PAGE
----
For I delivered to you as of first importance what I also received: that Christ died for our sins in accordance with the Scriptures, that he was buried, that he was raised on the third day in accordance with the Scriptures, and that he appeared to Cephas, then to the twelve. Then he appeared to more than five hundred brothers at one time, most of whom are still alive, though some have fallen asleep. Then he appeared to James, then to all the apostles. Last of all, as to one untimely born, he appeared also to me. 1 Corinthians 15:3-8 (ESV)
“He Lives! (I Serve a Risen Savior)” – chorus:
“He lives! He lives! Christ Jesus lives today!
He walks with me and talks with me along life’s narrow way.
He lives! He lives, salvation to impart.
You ask me how I know He lives?… [Crescendo … drum roll … ] He LIVES … [dramatic pause] … within … my … heart!”
I know a lot of people love to sing that song at Easter, and I suppose I’m one of them, but that last line bothers me.
Yes, Jesus lives in my heart, and in the hearts of all who believe that He died for them, paying the price for their sins and rising again to life, just as He had promised He would.
Yes, we believe it, and we’d love for others to believe it.
But “He lives within my heart” is hardly a compelling argument for convincing the skeptics. I wouldn’t have a problem with the statement, except that there is such a huge amount of evidence for the Resurrection that is a lot more objective and logical, which could elicit more than an eye-roll from the as-yet unbelieving. (When my daughter was little she could just as easily have said that Santa, the Easter Bunny, or Barney lived within her heart.)
When the congregation is singing, “You ask me how … I know He lives …?” I want to jump in and shout: “Look at the evidence!”
The resurrection of Jesus is the most well-documented event in ancient history! What millions celebrate today, 2000 years later, was written down by historians who interviewed eye witnesses, as well as writers who were eye witnesses themselves. With all the enemies the Christian movement had from the beginning, no one was able to refute what these witnesses said. After all, Jesus was seen by over 500 men (and probably some women and children, too, though in those days they weren’t counted.). If Jesus hadn’t been raised, all His enemies had to do was produce the body and they would have saved themselves the hassle of arresting, imprisoning, torturing, and killing those pesky people who insisted that He was alive.
The best news of all is that in 2019 we can still enjoy the benefits of the atoning death of Jesus. When He cried, “It is finished!” on the Cross, He was saying our sins were “paid in full!” To confirm His declaration, at the moment Jesus died, the curtain in the Temple in Jerusalem was torn from top to bottom. This was the curtain that sealed off the “Most Holy Place” from everyone except the High Priest, who could only enter once a year. The tearing of the curtain symbolized the opening up the way between God and Man. If we accept Jesus’ death as payment for our sins, we are declared innocent and can now approach our heavenly Father freely as his children.
If Jesus didn’t rise from the dead, what did happen?
Here are some theories about what happened that day that turned the world upside down (or right side up, depending on your perspective):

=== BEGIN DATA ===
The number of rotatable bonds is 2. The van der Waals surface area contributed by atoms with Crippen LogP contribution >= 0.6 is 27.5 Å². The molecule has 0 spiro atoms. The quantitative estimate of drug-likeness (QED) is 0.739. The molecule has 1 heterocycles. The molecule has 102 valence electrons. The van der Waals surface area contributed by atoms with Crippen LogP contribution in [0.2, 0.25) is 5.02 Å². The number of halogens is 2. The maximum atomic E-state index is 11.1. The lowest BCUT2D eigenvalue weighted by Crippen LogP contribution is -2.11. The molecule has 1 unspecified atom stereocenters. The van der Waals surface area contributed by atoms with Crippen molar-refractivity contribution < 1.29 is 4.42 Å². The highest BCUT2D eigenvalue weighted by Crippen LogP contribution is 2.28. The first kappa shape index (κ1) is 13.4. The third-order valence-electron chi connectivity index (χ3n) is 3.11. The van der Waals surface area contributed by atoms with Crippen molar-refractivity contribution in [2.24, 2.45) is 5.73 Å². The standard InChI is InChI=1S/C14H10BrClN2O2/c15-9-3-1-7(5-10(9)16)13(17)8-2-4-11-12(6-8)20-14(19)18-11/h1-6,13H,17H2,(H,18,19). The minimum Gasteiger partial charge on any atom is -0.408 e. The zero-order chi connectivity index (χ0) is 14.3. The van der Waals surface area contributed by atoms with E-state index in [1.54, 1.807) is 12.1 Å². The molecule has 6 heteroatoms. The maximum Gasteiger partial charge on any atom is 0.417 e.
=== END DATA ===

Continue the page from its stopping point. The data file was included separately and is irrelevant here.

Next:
Theory 1: “The disciples stole the body and made up the story that Jesus had risen from the dead.” This was the original rumor, spread by the soldiers who had fainted upon seeing the Angel of the LORD at the Tomb. They could have paid with their lives for “falling asleep on duty,” but the chief priests, not wanting word of the Resurrection to get around, promised they’d keep the soldiers out of trouble if they would spread this lie. (Matthew 28: 11-15)
But when you think of it, who would have believed the soldiers’ story? Why in the world would a band of scared-to-death men, who the day before had been hiding from the Romans, want to stir up that much trouble? At Jesus’ arrest, all the disciples except Judas had fled, but then after that third day, they were willing to face persecution and death – for a hoax? You’d think at least one of them would have caved under torture. After all, who wants to be crucified upside down for the sake of a prank?
Theory 2: “Jesus didn’t really die, He just swooned enough to fool the Romans … and the physician that signed His death certificate.” This is perhaps the most popular explanation among skeptics, though I can’t imagine why. The theory is that Jesus survived a Roman scourging (itself tantamount to a death sentence), hanging on the cross for hours, and being buried for three days without food, water, or medical attention, and then somehow healed up enough to roll away a two-ton stone, overcome the armed Roman guards, and declare Himself the risen Lord. … okay …
Theory 3: The women went to the wrong tomb. And that means so did Peter, John, and the others. In fact, the real tomb of Jesus has yet to be found, but when it is, we’ll find His body! … Uh-huh …
Theory 4: The 500-plus people who saw Him alive were all having identical hallucinations … for 40 days. (Seriously?)
“HE IS RISEN!”
And have a wonderful Resurrection Day!
Prayer: Jesus, thank You for sacrificing Your life as payment for our sins, so that we could be forgiven and have the life we didn’t deserve. We recognize Your sacrifice! We rejoice in Your Resurrection! We marvel at Your amazing love for us! May we live in celebration of You every day of our lives, in Your name, amen.